Ministers of the Church of Scotland were invited to adopt a similar approach when asked to consider ending complusion in religious observance, which has fallen into disrepute in secondaries. It may have been sidelined at the General Assembly but the question is worth pursuing. The inspectorate itself has called for a re-examination, after discovering that only one in three secondaries followed the 1991 guidance, which stipulates that observance should be once a week in primaries and once a month in secondaries and "of a broadly Christian character". That bore the hallmark of Michael Forsyth.
Douglas Osler, senior chief inspector, said last August that it was time to review "the relevance of this advice for schools in the 21st century" and set up the national review group on observance, which has hardly been conspicuous in recent months. Ten years on, it is time to match the position on languages.
As HMI points out, it is purposeful to bring pupils together regularly and encourage them to consider the spiritual dimension of their personal development and reflect on their values. The inspectors duck the ending of compulsion, although their message is clear that the intentions of the 1872 Education Act, updated by the 1991 circular, are not being fulfilled in a pluralistic, multifaith, and no faith, society. Compulsion does not work, especially when many headteachers, teachers and pupils do not subscribe to the Christian ethos.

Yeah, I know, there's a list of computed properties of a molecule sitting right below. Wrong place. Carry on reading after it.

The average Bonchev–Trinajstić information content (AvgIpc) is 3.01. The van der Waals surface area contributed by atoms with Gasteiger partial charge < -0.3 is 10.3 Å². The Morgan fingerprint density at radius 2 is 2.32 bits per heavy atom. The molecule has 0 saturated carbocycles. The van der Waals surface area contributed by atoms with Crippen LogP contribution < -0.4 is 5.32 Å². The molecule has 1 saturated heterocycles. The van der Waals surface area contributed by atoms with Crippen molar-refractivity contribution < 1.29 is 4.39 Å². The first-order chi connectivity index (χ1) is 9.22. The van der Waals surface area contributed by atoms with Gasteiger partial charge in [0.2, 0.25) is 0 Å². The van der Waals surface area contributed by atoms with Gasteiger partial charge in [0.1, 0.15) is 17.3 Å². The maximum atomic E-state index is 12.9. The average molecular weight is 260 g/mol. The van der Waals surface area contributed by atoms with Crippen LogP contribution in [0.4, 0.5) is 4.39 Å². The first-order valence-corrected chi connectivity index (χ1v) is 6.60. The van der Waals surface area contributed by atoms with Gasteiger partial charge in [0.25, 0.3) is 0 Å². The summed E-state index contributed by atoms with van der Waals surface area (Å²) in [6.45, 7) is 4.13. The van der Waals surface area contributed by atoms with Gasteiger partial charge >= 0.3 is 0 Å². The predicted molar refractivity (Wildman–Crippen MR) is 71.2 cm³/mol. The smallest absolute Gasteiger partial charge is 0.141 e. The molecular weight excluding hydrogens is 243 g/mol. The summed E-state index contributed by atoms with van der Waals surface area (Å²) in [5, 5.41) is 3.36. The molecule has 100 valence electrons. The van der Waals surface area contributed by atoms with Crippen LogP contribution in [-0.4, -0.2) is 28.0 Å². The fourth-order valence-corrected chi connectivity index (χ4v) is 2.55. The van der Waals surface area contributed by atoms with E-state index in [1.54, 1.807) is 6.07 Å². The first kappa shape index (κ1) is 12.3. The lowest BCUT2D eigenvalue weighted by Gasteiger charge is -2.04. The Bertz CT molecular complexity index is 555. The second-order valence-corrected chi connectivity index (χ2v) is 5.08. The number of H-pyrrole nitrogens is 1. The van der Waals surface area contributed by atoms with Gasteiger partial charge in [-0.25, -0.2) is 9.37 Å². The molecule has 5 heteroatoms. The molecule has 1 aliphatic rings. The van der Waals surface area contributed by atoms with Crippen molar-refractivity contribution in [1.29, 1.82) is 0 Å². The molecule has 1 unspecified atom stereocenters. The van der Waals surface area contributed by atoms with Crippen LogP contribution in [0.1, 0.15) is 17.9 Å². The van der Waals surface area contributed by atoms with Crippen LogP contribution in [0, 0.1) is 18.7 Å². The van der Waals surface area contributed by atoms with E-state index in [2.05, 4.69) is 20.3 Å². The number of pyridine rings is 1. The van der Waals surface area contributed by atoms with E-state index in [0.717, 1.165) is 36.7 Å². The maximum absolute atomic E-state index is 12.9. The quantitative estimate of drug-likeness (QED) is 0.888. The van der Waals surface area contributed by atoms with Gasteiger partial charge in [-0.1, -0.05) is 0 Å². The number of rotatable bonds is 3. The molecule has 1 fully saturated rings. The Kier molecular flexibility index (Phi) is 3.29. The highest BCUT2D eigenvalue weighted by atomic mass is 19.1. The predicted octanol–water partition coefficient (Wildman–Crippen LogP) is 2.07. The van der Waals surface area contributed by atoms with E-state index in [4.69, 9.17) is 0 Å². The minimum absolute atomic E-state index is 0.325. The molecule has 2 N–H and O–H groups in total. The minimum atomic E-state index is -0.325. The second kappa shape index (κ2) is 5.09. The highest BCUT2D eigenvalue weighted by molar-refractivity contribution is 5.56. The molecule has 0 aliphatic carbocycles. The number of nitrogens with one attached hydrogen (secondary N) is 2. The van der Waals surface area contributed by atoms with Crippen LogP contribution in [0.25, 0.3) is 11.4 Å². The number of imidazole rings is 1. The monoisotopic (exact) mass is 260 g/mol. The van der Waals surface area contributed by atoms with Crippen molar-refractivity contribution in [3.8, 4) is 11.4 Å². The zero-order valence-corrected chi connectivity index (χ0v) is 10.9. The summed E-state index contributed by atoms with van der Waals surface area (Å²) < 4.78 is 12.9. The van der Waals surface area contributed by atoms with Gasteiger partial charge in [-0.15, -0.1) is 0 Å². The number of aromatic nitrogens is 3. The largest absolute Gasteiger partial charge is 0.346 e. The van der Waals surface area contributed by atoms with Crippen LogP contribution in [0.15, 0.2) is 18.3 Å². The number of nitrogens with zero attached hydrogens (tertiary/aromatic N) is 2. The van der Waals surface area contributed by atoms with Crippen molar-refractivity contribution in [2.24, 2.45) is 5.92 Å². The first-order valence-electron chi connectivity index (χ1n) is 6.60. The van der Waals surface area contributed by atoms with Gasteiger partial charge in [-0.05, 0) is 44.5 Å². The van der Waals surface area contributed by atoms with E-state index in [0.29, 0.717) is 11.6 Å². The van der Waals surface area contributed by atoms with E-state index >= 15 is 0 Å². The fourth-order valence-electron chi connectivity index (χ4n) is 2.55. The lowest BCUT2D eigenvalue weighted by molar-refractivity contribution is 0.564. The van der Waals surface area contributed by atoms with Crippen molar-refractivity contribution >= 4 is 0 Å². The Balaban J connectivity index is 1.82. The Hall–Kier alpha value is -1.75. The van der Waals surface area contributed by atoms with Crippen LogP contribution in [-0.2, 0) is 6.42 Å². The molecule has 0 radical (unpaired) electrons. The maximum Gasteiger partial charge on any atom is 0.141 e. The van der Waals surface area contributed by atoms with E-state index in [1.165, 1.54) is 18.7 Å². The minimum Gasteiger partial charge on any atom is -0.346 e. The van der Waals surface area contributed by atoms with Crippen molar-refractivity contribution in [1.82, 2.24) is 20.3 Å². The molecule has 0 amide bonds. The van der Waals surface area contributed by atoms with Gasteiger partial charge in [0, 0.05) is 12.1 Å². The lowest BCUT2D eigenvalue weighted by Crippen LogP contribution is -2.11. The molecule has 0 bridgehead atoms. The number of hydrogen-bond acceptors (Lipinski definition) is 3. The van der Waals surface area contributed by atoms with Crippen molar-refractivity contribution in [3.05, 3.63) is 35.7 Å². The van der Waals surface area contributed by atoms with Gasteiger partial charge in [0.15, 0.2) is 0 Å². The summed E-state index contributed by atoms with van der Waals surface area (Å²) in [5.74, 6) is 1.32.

But what will Jack McConnell do? The First Minister threw his weight behind the amendments to sex education guidelines and is unlikely to support what might be seen as further weakening of the religious position, and not in an election year. The review group on observance may take some time to reach its conclusions. Ending compulsion may not be among them, sadly.